The Iraqi government has told the United Nations that militants have seized one of Saddam Hussein’s former chemical weapons factories, confirming an earlier claim by Washington.
In a letter to UN Secretary General Ban Ki-moon dated July 1 and made public Tuesday, Baghdad’s UN Ambassador Mohamed Ali Alhakim said “armed terrorist groups” entered the Muthanna project site on the night of June 11 after disarming the soldiers guarding it.
As a result, Baghdad was currently unable to “fulfill its obligations to destroy chemical weapons,” Alhakim wrote, adding that “remnants of the (country’s) former chemical weapons program” are kept at the site.
“The government will resume its efforts with regards to its obligations as soon as the security situation has improved and control of the facility has been regained,” he added.
At dawn on June 12, the site’s surveillance system, disabled by “the terrorists,” showed there was “looting of some equipment and appliances,” he wrote. The letter confirms a June 19 claim by Washington that Sunni radicals had taken control of the facility.
State Department spokeswoman Jen Psaki said at the time that she didn’t think the Islamic State of Iraq and the Levant (ISIL) militants would be able to produce usable chemical weapons there because any materials remaining there were old and unwieldy.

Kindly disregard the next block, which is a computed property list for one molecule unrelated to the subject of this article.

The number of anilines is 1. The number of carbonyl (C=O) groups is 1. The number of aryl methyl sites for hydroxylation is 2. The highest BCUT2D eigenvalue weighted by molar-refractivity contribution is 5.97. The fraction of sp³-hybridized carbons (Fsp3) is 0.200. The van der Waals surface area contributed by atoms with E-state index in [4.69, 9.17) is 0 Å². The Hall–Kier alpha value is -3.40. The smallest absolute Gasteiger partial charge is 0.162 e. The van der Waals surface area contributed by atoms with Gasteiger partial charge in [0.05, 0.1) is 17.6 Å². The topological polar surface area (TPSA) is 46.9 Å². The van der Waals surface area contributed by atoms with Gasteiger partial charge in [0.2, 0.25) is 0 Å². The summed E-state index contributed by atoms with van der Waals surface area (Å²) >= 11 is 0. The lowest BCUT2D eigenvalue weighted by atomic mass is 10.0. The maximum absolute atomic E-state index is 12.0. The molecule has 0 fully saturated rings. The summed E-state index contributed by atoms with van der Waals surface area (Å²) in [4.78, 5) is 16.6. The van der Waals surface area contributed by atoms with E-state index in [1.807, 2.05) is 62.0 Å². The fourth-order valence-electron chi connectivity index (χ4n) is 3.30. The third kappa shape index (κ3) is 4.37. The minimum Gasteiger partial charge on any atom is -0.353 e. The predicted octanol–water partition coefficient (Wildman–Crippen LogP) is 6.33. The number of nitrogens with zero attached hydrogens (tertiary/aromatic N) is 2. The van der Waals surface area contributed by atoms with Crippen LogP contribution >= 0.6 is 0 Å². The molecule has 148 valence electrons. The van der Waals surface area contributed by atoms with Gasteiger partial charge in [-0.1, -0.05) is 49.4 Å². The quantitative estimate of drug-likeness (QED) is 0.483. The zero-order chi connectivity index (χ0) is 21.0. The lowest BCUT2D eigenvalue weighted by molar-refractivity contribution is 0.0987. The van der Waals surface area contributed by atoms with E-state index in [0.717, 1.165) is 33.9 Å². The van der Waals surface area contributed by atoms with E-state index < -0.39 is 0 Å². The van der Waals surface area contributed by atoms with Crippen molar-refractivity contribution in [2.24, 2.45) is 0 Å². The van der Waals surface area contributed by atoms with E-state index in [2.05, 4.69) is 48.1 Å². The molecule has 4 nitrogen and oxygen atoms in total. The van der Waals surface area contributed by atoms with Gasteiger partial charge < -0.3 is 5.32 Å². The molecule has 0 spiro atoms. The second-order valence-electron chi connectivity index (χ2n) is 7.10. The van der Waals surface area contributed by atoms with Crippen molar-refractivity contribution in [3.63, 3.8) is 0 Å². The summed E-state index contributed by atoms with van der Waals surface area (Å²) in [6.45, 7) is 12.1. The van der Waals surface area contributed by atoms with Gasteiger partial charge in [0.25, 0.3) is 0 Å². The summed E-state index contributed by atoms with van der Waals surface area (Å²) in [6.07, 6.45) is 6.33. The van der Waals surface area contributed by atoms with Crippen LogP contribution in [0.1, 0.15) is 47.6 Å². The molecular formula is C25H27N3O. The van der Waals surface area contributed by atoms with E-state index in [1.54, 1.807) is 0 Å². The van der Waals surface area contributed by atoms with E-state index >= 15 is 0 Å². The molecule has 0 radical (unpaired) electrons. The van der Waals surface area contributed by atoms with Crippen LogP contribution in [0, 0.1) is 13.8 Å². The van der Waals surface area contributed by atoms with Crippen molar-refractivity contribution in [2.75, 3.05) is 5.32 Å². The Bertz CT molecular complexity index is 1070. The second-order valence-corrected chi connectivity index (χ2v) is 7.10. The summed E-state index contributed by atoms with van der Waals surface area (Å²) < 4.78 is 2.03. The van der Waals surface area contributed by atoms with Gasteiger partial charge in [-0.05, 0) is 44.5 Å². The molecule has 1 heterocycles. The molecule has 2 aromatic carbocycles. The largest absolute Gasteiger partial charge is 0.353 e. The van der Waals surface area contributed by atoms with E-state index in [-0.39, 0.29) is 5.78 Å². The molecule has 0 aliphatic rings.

The fighters have led a month-old crisis that has seen a jihadist-led alliance overrun large swaths of northern and north-central Iraq, displacing hundreds of thousands.
The complex, located just 45 miles (72 kilometers) northwest of the Iraqi capital, began producing mustard gas and other nerve agents, including sarin, in the early 1980s soon after Saddam took power, according to a CIA factsheet.
The program expanded to its height during the Iran-Iraq war later that decade, and produced 209 and 394 tons of sarin in 1987 and 1988 respectively.
But the CIA writes that the facility shut down after the first Gulf war, when UN resolutions “proscribed Iraq’s ability to produce chemical weapons.”
In the early 1990s, the site was used to oversee efforts to destroy Iraq’s chemical weapons stockpile. SAPA